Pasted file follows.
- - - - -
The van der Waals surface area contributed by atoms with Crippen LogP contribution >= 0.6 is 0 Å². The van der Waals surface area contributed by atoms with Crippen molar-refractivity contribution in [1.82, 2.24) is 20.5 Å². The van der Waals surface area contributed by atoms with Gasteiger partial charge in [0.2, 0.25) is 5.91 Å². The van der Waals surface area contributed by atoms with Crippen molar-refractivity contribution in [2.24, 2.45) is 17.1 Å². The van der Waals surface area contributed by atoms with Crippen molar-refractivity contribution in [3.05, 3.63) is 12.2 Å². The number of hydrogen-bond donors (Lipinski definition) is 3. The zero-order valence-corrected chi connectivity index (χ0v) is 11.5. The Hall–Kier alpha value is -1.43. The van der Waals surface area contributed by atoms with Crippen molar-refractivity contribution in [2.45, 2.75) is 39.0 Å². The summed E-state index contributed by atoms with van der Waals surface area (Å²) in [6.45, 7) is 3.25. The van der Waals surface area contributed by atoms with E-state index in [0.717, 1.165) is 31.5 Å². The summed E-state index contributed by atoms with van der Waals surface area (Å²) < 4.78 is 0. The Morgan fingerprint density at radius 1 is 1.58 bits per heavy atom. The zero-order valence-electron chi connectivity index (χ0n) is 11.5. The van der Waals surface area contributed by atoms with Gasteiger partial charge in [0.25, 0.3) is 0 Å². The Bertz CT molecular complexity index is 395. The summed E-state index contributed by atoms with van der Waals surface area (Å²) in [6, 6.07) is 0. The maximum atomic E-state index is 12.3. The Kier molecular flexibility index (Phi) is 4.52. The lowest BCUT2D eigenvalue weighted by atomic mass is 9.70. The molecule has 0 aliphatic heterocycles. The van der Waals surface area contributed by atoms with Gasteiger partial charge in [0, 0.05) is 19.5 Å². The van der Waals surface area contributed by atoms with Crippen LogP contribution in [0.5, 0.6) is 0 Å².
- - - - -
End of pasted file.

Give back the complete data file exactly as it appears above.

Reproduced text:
The van der Waals surface area contributed by atoms with Crippen LogP contribution >= 0.6 is 0 Å². The van der Waals surface area contributed by atoms with Crippen molar-refractivity contribution in [1.82, 2.24) is 20.5 Å². The van der Waals surface area contributed by atoms with Gasteiger partial charge in [0.2, 0.25) is 5.91 Å². The van der Waals surface area contributed by atoms with Crippen molar-refractivity contribution in [2.24, 2.45) is 17.1 Å². The van der Waals surface area contributed by atoms with Crippen molar-refractivity contribution in [3.05, 3.63) is 12.2 Å². The number of hydrogen-bond donors (Lipinski definition) is 3. The zero-order valence-corrected chi connectivity index (χ0v) is 11.5. The Hall–Kier alpha value is -1.43. The van der Waals surface area contributed by atoms with Crippen molar-refractivity contribution in [2.45, 2.75) is 39.0 Å². The summed E-state index contributed by atoms with van der Waals surface area (Å²) in [6.45, 7) is 3.25. The van der Waals surface area contributed by atoms with E-state index in [0.717, 1.165) is 31.5 Å². The summed E-state index contributed by atoms with van der Waals surface area (Å²) < 4.78 is 0. The Morgan fingerprint density at radius 1 is 1.58 bits per heavy atom. The zero-order valence-electron chi connectivity index (χ0n) is 11.5. The van der Waals surface area contributed by atoms with Gasteiger partial charge in [0.25, 0.3) is 0 Å². The Bertz CT molecular complexity index is 395. The summed E-state index contributed by atoms with van der Waals surface area (Å²) in [6, 6.07) is 0. The maximum atomic E-state index is 12.3. The Kier molecular flexibility index (Phi) is 4.52. The lowest BCUT2D eigenvalue weighted by atomic mass is 9.70. The molecule has 0 aliphatic heterocycles. The van der Waals surface area contributed by atoms with Gasteiger partial charge in [0, 0.05) is 19.5 Å². The van der Waals surface area contributed by atoms with Crippen LogP contribution in [0.5, 0.6) is 0 Å².